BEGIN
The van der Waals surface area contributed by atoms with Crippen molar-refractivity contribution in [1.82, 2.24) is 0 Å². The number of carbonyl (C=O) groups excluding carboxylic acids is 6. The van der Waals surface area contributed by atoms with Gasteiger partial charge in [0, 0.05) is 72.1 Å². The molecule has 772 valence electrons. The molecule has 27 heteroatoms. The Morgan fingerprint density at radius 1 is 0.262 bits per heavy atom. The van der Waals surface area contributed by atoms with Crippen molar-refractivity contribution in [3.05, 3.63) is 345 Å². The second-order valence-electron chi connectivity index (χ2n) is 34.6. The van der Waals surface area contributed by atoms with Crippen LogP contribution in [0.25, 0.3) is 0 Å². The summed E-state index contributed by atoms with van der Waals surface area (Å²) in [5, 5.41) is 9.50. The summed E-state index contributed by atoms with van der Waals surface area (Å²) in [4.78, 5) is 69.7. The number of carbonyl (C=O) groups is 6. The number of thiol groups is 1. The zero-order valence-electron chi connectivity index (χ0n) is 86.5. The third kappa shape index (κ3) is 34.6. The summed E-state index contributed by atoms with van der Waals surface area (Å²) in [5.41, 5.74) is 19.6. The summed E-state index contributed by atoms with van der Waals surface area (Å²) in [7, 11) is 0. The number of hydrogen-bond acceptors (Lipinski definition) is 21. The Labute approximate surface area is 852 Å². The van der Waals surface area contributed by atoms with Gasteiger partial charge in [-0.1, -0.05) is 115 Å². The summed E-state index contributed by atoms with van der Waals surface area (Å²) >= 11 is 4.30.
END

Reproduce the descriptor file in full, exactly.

The van der Waals surface area contributed by atoms with Crippen molar-refractivity contribution in [1.82, 2.24) is 0 Å². The number of carbonyl (C=O) groups excluding carboxylic acids is 6. The van der Waals surface area contributed by atoms with Gasteiger partial charge in [0, 0.05) is 72.1 Å². The molecule has 772 valence electrons. The molecule has 27 heteroatoms. The Morgan fingerprint density at radius 1 is 0.262 bits per heavy atom. The van der Waals surface area contributed by atoms with Crippen molar-refractivity contribution in [3.05, 3.63) is 345 Å². The second-order valence-electron chi connectivity index (χ2n) is 34.6. The van der Waals surface area contributed by atoms with Crippen LogP contribution in [0.25, 0.3) is 0 Å². The summed E-state index contributed by atoms with van der Waals surface area (Å²) in [5, 5.41) is 9.50. The summed E-state index contributed by atoms with van der Waals surface area (Å²) in [4.78, 5) is 69.7. The number of carbonyl (C=O) groups is 6. The number of thiol groups is 1. The zero-order valence-electron chi connectivity index (χ0n) is 86.5. The third kappa shape index (κ3) is 34.6. The summed E-state index contributed by atoms with van der Waals surface area (Å²) in [5.41, 5.74) is 19.6. The summed E-state index contributed by atoms with van der Waals surface area (Å²) in [7, 11) is 0. The number of hydrogen-bond acceptors (Lipinski definition) is 21. The Labute approximate surface area is 852 Å². The van der Waals surface area contributed by atoms with Gasteiger partial charge in [-0.1, -0.05) is 115 Å². The summed E-state index contributed by atoms with van der Waals surface area (Å²) >= 11 is 4.30.